At 21:34:55, the pilot read back the clearance as the aircraft climbed through 6400 feet ASL, with a rate of climb of approximately 2400 fpm. The aircraft was tracking about 348°M at a groundspeed of about 170 knots.
At 21:35:34, the aircraft began a turn to the right, which was consistent with the instruction from the ACC. Flying directly to the MENBO waypoint required the aircraft to be on a heading of 066°M, requiring a right turn of about 50°. At this point, the aircraft was still climbing and was passing through 8300 feet ASL. The rate of climb was about 3000 fpm.
The aircraft continued the right turn and was tracking through 085°M. After reaching a peak altitude of approximately 8600 feet ASL, the aircraft entered a steep descending turn to the right, consistent with the characteristics of a spiral dive.
At 21:35:47, the ACC controller cleared C-GTNG to climb to FL 250. The lack of radar returns and radio communications from the aircraft prompted the controller to initiate search activities.
At 21:51, NAV CANADA notified first responders, who located the accident site in forested terrain at about midnight. The aircraft had been destroyed, and all of the occupants had been fatally injured.

Because there were no flight recording systems on board the aircraft, the TSB could not determine the cause of the accident. The most plausible scenario is that the pilot, who was likely dealing with a high workload associated with flying the aircraft alone, experienced spatial disorientation and departed from controlled flight shortly after takeoff. The investigation also determined that the pilot did not have the recent night flying experience required by Transport Canada for carrying passengers at night.

Findings as to causes and contributing factors
1. The aircraft departed controlled flight, for reasons that could not be determined, and collided with terrain.

Findings as to risk
1. If flight data, voice, and video recordings are not available to an investigation, the identification and communication of safety deficiencies to advance transportation safety may be precluded.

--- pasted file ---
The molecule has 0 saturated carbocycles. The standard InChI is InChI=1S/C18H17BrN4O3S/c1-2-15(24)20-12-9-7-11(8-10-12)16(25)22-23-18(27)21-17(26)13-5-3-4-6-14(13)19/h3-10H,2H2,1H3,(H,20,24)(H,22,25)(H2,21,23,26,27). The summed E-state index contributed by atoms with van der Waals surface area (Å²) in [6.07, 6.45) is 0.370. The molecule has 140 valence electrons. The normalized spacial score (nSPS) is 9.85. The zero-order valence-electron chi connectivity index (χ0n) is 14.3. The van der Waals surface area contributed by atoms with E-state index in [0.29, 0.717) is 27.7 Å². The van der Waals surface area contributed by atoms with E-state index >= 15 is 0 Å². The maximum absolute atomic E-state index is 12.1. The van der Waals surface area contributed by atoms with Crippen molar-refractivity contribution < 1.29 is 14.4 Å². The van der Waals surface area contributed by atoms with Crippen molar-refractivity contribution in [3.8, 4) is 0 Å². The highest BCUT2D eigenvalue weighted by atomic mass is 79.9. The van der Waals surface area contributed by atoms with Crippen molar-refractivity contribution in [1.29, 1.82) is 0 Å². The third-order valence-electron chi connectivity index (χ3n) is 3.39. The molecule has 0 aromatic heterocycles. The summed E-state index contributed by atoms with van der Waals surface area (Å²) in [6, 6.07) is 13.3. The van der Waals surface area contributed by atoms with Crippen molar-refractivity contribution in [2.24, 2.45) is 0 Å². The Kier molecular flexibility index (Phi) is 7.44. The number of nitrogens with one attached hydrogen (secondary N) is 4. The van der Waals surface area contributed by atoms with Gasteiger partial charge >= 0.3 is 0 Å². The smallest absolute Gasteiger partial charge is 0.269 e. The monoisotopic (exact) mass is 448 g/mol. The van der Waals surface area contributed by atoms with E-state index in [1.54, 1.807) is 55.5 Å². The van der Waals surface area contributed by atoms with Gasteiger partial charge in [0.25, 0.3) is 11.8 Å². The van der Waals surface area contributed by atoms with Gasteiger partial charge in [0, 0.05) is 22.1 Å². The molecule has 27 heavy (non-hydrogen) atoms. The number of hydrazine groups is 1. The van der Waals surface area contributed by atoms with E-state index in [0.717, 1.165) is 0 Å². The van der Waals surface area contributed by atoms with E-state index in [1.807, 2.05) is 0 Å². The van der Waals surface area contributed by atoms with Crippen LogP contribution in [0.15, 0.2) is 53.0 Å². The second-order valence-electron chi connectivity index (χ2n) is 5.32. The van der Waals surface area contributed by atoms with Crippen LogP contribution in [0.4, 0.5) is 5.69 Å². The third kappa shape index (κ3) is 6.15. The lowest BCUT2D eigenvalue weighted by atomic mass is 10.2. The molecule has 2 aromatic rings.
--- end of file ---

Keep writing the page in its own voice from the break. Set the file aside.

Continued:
2. If night and instrument proficiency are not adequately maintained, a pilot may not be able to recognize an aircraft upset and respond appropriately, especially during high-workload situations, increasing the risk of loss-of-control accidents.
3. If weight-and-balance documents are inaccurate, there is a risk that aircraft will be operated outside of the allowable centre-of-gravity specifications, which could affect flight stability and controllability.
4. If Transport Canada does not effectively oversee private operators, this sector of aviation may be exposed to higher risks that could lead to an accident.


04:16 UTC / 21:16 local time:
CYLW 140416Z AUTO 35006KT 9SM -RA SCT006 07/06 A2947 RMK SLP992

04:33 UTC / 21:33 local time:
CYLW 140433Z AUTO 01006KT 9SM -RA SCT006 BKN020 07/06 A2946 RMK PRESFR SLP985

04:35 UTC / 21:35 local time:
CYLW 140435Z AUTO 01005KT 9SM -RA BKN006 BKN020 07/06 A2945 RMK PRESFR SLP983
Wind 010 at 5 knots; visibility 9 miles in rain; broken clouds at 600 feet, broken clouds at 2000 feet, temperature +7°C; dew point +6°C;

04:37 UTC / 21:37 local time:
CYLW 140437Z AUTO 01006KT 9SM -RA BKN008 BKN020 07/06 A2945 RMK PRESFR SLP983

Accident investigation:
Investigating agency: TSB
Report number: A16P0186
Status: Investigation completed
Duration: 1 year and 6 months
Download report: Final report




photo (c) Transportation Safety Board of Canada; near Winfield, BC; 15 October 2016; (CC:by-nc-nd)

photo (c) Transportation Safety Board of Canada; near Winfield, BC; 15 October 2016; (CC:by-nc-nd)

photo (c) Transportation Safety Board of Canada; near Winfield, BC; 15 October 2016; (CC:by-nc-nd)

photo (c) Transportation Safety Board of Canada; near Winfield, BC; 15 October 2016; (CC:by-nc-nd)

photo (c) Transportation Safety Board of Canada; near Winfield, BC; 15 October 2016; (CC:by-nc-nd)

photo (c) Transportation Safety Board of Canada; near Winfield, BC; 15 October 2016; (CC:by-nc-nd)

photo (c) Liam Allport; Kelowna Airport, BC (YLW); 13 October 2016

Revision history: